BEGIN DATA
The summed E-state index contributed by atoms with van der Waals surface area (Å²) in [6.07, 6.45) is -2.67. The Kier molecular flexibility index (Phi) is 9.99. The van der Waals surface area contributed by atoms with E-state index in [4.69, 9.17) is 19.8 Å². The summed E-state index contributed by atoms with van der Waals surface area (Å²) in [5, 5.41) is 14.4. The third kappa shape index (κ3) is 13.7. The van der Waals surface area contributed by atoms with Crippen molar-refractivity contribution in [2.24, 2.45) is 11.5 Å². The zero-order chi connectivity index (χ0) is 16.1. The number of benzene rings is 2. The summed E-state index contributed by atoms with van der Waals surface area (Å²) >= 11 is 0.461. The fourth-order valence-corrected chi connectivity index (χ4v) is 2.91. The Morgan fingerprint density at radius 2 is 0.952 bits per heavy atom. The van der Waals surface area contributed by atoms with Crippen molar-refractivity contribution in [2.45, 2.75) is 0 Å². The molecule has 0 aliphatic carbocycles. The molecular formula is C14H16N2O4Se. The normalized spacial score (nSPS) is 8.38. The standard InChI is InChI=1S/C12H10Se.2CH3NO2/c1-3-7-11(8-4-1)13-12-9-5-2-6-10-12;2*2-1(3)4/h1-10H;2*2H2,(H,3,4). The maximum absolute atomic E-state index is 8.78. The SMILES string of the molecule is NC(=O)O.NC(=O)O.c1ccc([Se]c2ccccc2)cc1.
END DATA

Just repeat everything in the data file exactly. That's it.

The summed E-state index contributed by atoms with van der Waals surface area (Å²) in [6.07, 6.45) is -2.67. The Kier molecular flexibility index (Phi) is 9.99. The van der Waals surface area contributed by atoms with E-state index in [4.69, 9.17) is 19.8 Å². The summed E-state index contributed by atoms with van der Waals surface area (Å²) in [5, 5.41) is 14.4. The third kappa shape index (κ3) is 13.7. The van der Waals surface area contributed by atoms with Crippen molar-refractivity contribution in [2.24, 2.45) is 11.5 Å². The zero-order chi connectivity index (χ0) is 16.1. The number of benzene rings is 2. The summed E-state index contributed by atoms with van der Waals surface area (Å²) >= 11 is 0.461. The fourth-order valence-corrected chi connectivity index (χ4v) is 2.91. The Morgan fingerprint density at radius 2 is 0.952 bits per heavy atom. The van der Waals surface area contributed by atoms with Crippen molar-refractivity contribution in [2.45, 2.75) is 0 Å². The molecule has 0 aliphatic carbocycles. The molecular formula is C14H16N2O4Se. The normalized spacial score (nSPS) is 8.38. The standard InChI is InChI=1S/C12H10Se.2CH3NO2/c1-3-7-11(8-4-1)13-12-9-5-2-6-10-12;2*2-1(3)4/h1-10H;2*2H2,(H,3,4). The maximum absolute atomic E-state index is 8.78. The SMILES string of the molecule is NC(=O)O.NC(=O)O.c1ccc([Se]c2ccccc2)cc1.